Note: I pulled info from several sources and will provide footnotes attributions if asked. The opinions and/or postulations I have made are my own. I welcome corrections and feedback.

Comments

  • Options
    RonSportscardsRonSportscards Posts: 800 ✭✭✭✭

    Did I say that?
    I don't think I said that. 🤔

  • Options

    BGS originally was very tough on vintage (50's -60's) cards. A BGS 9 was more highly valued than PSA 9 for a time. But, customers complained they were too tough and should consider the age of the cards when grading. So, Beckett comes up with BVG and grades those cards easier. People figure that out and don't want BVG stuff.

  • Options
    countdouglascountdouglas Posts: 2,276 ✭✭✭✭✭

    There are many modern cards where the centering is not optimal.

    The Topps Heritage product in general is rife with centering issues, and a specific card, the 2018 Topps Update Juan Soto is well known as having side to side issues, which can be seen with the curly "W" logo being a bit shaved off on some examples.

  • Options
    pdoidoipdoidoi Posts: 491 ✭✭✭

    @scooterb2015 said:
    I will agree with **@RonSportscards **on this point that cards from the 60's-80's and possibly a few years from the 90's should be graded differently than the cards today, and offer the following as food for thought. Note: I am new to this industry but have learned this so far:

    I can open a pack of 2023 cards today and immediately send one in for grading. I am very confident that it will receive a PSA 10. The only possible defects could originate from factory, handling, etc. A majority of these cards will be worth a lot more with the 10 rating regardless of whether or not they are base cards or a 1 of 1 card. Right?

    History lesson time: the first sports card grading company was a company called ASA, which was soon sent off to the sunset by PSA which was formed in 1991 (which was a coin-grading company). Then in 1998 (in my opinion), thanks to the home run record chase between McGwire/Sosa AND the emergence of 3-year old eBay, the sports card grading industry exploded -- a perfect storm essentially. Beckett (formed before PSA in 1984, but was mainly magazine/price guide), jumped into the grading service industry in 1999. Then, SGC began in 1998. In my opinion, it was at that point that it became apparent that grading became more profitable (and financially competitive) than collecting or dealing?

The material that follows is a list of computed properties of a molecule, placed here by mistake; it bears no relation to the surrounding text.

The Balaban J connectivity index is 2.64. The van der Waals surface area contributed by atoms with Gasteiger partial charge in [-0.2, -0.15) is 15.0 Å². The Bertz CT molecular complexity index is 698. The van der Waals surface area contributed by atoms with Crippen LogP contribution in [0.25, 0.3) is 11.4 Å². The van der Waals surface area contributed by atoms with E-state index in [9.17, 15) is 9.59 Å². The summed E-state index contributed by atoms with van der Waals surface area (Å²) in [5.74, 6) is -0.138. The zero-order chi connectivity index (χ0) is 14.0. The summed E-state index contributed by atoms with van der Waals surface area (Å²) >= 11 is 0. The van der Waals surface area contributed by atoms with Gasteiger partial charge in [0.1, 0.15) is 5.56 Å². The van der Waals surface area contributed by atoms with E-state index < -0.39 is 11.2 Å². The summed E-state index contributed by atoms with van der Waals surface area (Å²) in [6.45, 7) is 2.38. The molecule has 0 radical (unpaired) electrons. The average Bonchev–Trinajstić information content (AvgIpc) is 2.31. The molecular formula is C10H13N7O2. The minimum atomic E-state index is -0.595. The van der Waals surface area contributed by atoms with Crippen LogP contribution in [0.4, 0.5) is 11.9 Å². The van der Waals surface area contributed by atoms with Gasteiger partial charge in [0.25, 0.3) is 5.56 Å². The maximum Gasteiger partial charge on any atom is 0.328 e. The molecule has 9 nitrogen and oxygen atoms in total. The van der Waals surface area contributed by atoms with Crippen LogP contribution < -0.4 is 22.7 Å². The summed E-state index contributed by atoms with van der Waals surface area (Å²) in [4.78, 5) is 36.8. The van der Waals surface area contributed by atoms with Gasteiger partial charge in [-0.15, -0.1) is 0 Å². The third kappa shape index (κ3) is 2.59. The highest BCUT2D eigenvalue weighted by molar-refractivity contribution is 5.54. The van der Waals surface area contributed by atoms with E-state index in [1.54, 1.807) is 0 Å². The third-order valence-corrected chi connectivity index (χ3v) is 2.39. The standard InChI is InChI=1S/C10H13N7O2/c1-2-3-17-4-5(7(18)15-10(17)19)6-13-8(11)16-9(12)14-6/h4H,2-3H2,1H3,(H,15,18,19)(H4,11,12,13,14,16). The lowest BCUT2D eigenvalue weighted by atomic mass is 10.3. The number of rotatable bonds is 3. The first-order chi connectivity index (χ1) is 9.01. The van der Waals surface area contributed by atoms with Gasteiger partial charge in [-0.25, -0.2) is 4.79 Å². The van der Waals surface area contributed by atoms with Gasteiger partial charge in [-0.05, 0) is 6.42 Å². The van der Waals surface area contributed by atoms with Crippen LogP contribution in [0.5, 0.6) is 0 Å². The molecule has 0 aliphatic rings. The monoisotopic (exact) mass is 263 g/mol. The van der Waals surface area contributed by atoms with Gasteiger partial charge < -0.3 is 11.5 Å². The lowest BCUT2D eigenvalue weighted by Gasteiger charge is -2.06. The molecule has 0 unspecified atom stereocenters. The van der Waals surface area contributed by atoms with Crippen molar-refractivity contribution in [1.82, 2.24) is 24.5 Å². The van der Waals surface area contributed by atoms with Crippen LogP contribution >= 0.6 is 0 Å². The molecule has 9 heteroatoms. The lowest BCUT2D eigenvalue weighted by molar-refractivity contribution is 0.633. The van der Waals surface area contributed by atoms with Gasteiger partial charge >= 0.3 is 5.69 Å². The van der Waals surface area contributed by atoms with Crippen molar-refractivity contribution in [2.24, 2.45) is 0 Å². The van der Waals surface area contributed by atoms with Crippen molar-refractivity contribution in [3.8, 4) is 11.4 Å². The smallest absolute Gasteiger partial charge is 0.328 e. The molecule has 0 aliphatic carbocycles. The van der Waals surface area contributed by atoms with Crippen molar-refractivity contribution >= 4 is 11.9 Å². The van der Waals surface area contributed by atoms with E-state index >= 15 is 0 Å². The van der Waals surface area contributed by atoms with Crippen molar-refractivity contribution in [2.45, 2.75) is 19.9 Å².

At first, grading was embraced by collectors as it provided a baseline for everyone buying, trading or selling -- it added peace of mind knowing that a card was legitimate and was of an agreed upon quality standard. This confidence came from the fact that a CREDIBLE third party (WITH NO FINANCIAL INTEREST IN THE CARD ITSELF) had reviewed and applied a 'grade' to the card which became the basis for its market value. The grading criteria was transparent and universally agreed upon by collectors and dealers. It worked, then. To a certain degree, this was and still is the foundational belief amongst collectors, and governs and dictates prices, values and importance of cards.

    Fast forward to today...in my opinion, the actual act of grading a modern card today is relatively easy and straightforward. It is not a complicated process (once you figure out if it is a parallel, etc.), and takes little time, expertise or effort. I am guessing that this is the reason why PSA charges less to grade modern cards than vintage? I think that the Grading of cards is more tailored for vintage cards (pre-1990), because they are harder to grade than modern? While authenticating cards may be harder to do for modern cards than vintage (technology has evolved), grading is not.

    However, the QUALITY of a modern card will 9 times out of 10 be superior to that of a vintage card. Obviously. A good example would be centering: has anyone ever seen a modern card that is not centered? I have not, but i am a noob, i suppose.

    I think that everyone agrees that vintage cards need to be graded on a different scale than modern cards. PSA purports to do this by having 2 different submission categories (pre-1979 and 1980+), right? But are these cards graded by the same graders which grade both categories using the same grading criteria and standards? If so, it should not be done so.